H.R. 1877, Mental Health First Aid Act of 2015

H.R. 1877

Mental Health First Aid Act of 2015

Date
September 26, 2016 (114th Congress, 2nd Session)

Staff Contact
John Huston

Floor Situation

On­­­­ Monday, September 26, 2016, the House will likely consider H.R. 1877, Mental Health First Aid Act of 2015, under suspension of the rules. H.R. 1877 was introduced on April 16, 2015, by Rep. Lynn Jenkins (R-KS) and was referred to the Committee on Energy and Commerce, which ordered the bill reported by voice vote on September 21, 2016.

Bill Summary

H.R. 1877 requires the Substance Abuse and Mental Health Services Administration to award grants to initiate and sustain mental health awareness training grants. The grants would be open to individuals throughout a community, including first responders, law enforcement, teachers, faith leaders, nurses, and other relevant personnel. The goal of these programs is to train individuals to de-escalate crisis situations, recognize the signs and symptoms of mental illness, and encourage timely referral to mental health services.

Background

The federal government is involved in mental health care in various ways, including direct provision of services, payment for services, and indirect support for services (e.g., grant funding, dissemination of best practices, and technical assistance). The Substance Abuse and Mental Health Services Administration (SAMHSA), within the Department of Health and Human Services (HHS), provides federal funding to support community-based mental health services. [1]

SAMHSA awards formula and competitive grants under its authorities in Title V of the Public Health Service Act (PHSA). The agency also administers the the Community Mental Health Services (CMHS) block grant. SAMHS’s budget for mental health services and grants in FY 2016 was $1.08 billion.[2]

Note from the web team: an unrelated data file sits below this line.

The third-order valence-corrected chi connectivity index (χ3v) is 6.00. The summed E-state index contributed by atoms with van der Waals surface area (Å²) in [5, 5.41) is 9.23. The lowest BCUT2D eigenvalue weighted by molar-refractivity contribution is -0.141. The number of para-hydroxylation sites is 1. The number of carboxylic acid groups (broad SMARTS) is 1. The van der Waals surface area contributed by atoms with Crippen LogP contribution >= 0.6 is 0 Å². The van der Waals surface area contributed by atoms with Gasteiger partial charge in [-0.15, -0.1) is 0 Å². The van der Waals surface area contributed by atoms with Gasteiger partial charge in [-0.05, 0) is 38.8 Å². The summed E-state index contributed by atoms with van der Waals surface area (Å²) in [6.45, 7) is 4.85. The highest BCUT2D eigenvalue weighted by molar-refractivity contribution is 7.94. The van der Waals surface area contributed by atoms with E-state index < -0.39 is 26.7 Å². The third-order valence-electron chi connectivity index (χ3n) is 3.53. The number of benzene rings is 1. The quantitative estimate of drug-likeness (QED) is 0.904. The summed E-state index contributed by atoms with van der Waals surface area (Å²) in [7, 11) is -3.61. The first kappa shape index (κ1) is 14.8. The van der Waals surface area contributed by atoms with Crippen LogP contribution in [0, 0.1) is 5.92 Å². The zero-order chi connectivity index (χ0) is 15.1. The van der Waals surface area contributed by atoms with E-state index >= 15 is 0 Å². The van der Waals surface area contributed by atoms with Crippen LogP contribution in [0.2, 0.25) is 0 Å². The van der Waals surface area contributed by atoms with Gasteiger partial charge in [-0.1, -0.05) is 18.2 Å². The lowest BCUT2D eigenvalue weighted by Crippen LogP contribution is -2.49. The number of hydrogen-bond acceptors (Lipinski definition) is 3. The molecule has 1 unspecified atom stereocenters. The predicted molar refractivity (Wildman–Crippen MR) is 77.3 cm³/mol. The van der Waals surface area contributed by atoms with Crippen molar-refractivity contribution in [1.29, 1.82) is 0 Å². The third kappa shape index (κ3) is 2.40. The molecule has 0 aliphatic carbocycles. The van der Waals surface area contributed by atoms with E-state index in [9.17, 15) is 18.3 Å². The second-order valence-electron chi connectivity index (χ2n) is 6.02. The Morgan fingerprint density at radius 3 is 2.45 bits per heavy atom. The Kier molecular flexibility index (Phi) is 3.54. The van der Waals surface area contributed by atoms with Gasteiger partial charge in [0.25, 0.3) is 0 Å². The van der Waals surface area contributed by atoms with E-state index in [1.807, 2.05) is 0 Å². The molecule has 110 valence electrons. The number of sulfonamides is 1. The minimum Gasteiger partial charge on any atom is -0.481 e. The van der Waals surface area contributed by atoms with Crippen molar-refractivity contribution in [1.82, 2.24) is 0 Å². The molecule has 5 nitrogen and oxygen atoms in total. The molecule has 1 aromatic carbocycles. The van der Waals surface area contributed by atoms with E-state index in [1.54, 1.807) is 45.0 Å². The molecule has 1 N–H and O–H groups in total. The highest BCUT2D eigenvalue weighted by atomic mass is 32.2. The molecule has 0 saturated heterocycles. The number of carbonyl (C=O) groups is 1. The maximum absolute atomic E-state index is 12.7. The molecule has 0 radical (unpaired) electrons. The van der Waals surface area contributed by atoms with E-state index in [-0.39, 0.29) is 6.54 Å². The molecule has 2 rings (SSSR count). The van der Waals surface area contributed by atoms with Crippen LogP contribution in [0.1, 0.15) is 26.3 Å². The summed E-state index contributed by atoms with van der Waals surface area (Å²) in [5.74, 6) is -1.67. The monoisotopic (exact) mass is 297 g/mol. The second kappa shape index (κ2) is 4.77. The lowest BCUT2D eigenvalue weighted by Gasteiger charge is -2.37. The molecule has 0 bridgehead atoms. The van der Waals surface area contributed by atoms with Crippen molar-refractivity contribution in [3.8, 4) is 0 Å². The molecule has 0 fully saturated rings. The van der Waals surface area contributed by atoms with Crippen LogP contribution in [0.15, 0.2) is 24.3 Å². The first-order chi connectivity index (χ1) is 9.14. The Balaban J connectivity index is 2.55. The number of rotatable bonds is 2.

According to the bill sponsor, “This legislation would authorize funding for mental health first aid training, meaning that local emergency services and community leaders could receive the specialized teaching they need to help people trying to cope with mental illness. In particular, this training includes de-escalating crisis situations, recognizing symptoms of common mental illnesses and referring individuals showing early stages of mental disorders to the appropriate services.”[3]

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[1] See CRS Report, “Substance Abuse and Mental Health Services Administration (SAMHSA): Agency Overview and Reauthorization Issues,” November 4, 2010.
[2] See Department of Health and Human Services website, HHS FY2016 Budget in Brief
[3] See Rep. Lynn Jenkins website, “Lynn Jenkins: Mental health awareness must be more than one-month-a-year issue,” May 8, 2016.

Cost

A Congressional Budget Office (CBO) cost estimate is currently not available.

Additional Information

For questions or further information please contact John Huston with the House Republican Policy Committee by email or at 6-5539.